Instead, find calming activities that help you relax. These could include stretching, breathing exercises, reading a book (no detective stories or thrillers!), taking a bath, listening to relaxing music or going for a leisurely walk.

Or, try Nitschke\’s bedtime yoga pose: Legs on the Wall Yoga Pose ((Viparita Karani). To do this, lie face up on the floor and lift your legs straight up to rest them against a wall. Move around if necessary. forward so your buttocks are also touching the wall. Relax in that position for 10 minutes. Indicates calm.

3. Choose a high protein snack

As the building block of lean tissue, protein is a must for gains. \”It\’s critical to make sure you\’re consuming enough protein to not only sustain your current muscle mass, but also build new tissue and repair any damage,\” says Nitschke.

If you need a snack before bed, choosing a protein-rich food can be a smart move. According to a June 2020 review in Physical activity and nutritioningesting 40 to 48 grams of casein protein (found in milk) 30 minutes before bed can help keep the muscle-building process moving while the body rests.

But for this strategy to work, you need to strength train first. \”You can\’t just consume protein before bed and expect it to build muscle,\” says Buckingham. “You have to perform a resistance training workout and then consume the protein to get the benefit.”

However, a May 2018 study in the Journal of the International Society of Sports Nutrition found that consuming casein both day and night helped men increase muscle size. So, targeting specific daily protein levels may be more important than timing your protein intake. However, choosing protein for your bedtime snack, like cottage cheese, for example, can help you hit your daily protein requirement.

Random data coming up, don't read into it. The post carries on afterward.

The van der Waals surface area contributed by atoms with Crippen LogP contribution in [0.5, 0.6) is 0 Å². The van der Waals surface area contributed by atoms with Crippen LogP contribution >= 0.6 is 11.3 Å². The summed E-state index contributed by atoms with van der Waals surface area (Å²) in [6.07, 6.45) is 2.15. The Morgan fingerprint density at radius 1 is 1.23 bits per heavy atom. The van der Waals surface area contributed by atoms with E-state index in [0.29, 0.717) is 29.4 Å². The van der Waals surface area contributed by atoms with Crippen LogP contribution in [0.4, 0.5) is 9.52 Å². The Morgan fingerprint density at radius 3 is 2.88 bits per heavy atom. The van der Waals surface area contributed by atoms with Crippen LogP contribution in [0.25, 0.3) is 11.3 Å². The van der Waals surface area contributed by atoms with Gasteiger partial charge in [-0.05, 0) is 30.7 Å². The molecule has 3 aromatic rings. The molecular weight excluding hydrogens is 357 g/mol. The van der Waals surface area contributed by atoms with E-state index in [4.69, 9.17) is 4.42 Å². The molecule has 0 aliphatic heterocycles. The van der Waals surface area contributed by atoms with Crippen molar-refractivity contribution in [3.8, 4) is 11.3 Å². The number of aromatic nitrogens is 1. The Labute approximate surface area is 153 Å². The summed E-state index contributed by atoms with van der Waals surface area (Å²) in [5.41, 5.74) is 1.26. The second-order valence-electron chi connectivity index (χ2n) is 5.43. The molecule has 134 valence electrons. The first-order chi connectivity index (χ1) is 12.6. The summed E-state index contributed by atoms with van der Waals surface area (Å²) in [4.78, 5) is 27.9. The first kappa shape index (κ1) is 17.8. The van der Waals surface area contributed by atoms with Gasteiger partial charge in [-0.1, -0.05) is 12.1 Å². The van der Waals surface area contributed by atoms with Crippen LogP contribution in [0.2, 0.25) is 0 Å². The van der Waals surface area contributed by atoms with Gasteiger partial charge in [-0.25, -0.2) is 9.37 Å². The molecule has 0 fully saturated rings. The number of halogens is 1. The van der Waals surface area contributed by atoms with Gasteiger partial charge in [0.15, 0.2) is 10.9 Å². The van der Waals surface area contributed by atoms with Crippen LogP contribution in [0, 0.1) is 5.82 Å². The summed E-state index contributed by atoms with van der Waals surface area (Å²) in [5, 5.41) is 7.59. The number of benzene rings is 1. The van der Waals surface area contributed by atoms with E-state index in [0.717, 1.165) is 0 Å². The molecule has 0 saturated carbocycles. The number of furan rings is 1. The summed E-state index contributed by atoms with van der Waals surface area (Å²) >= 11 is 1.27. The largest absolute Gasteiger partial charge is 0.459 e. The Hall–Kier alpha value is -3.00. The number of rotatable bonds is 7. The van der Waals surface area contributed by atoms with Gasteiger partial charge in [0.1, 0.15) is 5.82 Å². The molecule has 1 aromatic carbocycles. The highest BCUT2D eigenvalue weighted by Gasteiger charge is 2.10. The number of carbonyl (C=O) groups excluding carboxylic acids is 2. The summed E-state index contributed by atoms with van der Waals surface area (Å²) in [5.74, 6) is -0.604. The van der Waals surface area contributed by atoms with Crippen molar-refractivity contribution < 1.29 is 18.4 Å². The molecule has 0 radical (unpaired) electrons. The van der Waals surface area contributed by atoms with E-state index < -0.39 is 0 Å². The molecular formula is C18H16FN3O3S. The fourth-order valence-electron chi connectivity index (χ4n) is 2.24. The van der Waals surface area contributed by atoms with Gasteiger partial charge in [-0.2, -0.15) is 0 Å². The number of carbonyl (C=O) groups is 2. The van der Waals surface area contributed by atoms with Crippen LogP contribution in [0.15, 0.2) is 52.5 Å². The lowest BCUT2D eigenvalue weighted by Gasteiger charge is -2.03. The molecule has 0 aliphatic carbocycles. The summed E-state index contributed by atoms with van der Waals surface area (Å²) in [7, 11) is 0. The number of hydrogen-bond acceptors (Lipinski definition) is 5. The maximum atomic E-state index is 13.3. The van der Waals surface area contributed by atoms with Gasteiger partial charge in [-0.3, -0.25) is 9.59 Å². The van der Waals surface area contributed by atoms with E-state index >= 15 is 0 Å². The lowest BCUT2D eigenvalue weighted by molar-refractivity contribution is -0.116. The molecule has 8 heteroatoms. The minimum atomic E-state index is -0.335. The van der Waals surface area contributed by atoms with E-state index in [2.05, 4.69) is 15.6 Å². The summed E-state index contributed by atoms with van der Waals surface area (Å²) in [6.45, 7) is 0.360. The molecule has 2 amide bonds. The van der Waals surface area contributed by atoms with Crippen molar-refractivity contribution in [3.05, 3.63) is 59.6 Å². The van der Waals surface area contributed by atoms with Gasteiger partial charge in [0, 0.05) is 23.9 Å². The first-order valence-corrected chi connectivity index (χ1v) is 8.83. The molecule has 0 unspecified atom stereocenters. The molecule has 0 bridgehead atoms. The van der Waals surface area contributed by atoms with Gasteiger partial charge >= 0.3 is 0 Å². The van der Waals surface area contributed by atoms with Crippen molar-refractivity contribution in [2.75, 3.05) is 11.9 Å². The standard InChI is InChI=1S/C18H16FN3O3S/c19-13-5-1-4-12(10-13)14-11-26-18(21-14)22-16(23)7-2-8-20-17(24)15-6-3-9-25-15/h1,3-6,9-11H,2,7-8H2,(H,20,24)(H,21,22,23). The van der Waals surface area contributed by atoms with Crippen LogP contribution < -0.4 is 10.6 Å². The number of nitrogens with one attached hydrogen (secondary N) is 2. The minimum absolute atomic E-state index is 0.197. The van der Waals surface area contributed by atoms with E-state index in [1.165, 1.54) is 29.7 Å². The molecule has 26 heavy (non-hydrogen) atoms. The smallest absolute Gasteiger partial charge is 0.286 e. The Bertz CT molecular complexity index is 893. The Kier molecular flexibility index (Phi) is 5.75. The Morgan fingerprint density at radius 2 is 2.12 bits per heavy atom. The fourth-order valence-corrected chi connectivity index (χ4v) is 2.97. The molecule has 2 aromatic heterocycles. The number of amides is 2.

The daily protein requirement varies from person to person. However, the International Society of Sports Nutrition (ISSN) recommends aiming for 1.4-2.0 grams of protein per kilogram of body weight per day to build and maintain muscle. For a 150-pound (68 kg) person, that equates to about 95.2 to 136 grams of protein per day.

4. Watch your exercise time

As mentioned above, resistance training is the key to building muscle. However, pumping iron too close to bedtime can cause you to take two steps forward and one step back.

As Chesworth explains, exercise puts stress on your body, which can counteract the healing benefits of sleep. Also, some people find it hard to relax after a late workout. This can delay sleep and interfere with sleep quality, notes Buckingham. None of these results help build muscle.

However, if your schedule only allows for late workouts, you might choose to go for it. \”If the evening is the only time you can do [strength training]you\’re more likely to build muscle by doing that than by skipping strength training altogether,” Chesworth says. But try to get your workout done earlier in the day.

How late is it? It is not clear. However, a February 2020 study in the European Journal of Sport Science suggests you might be fine if you stop moderate-intensity resistance training 90 minutes before bedtime.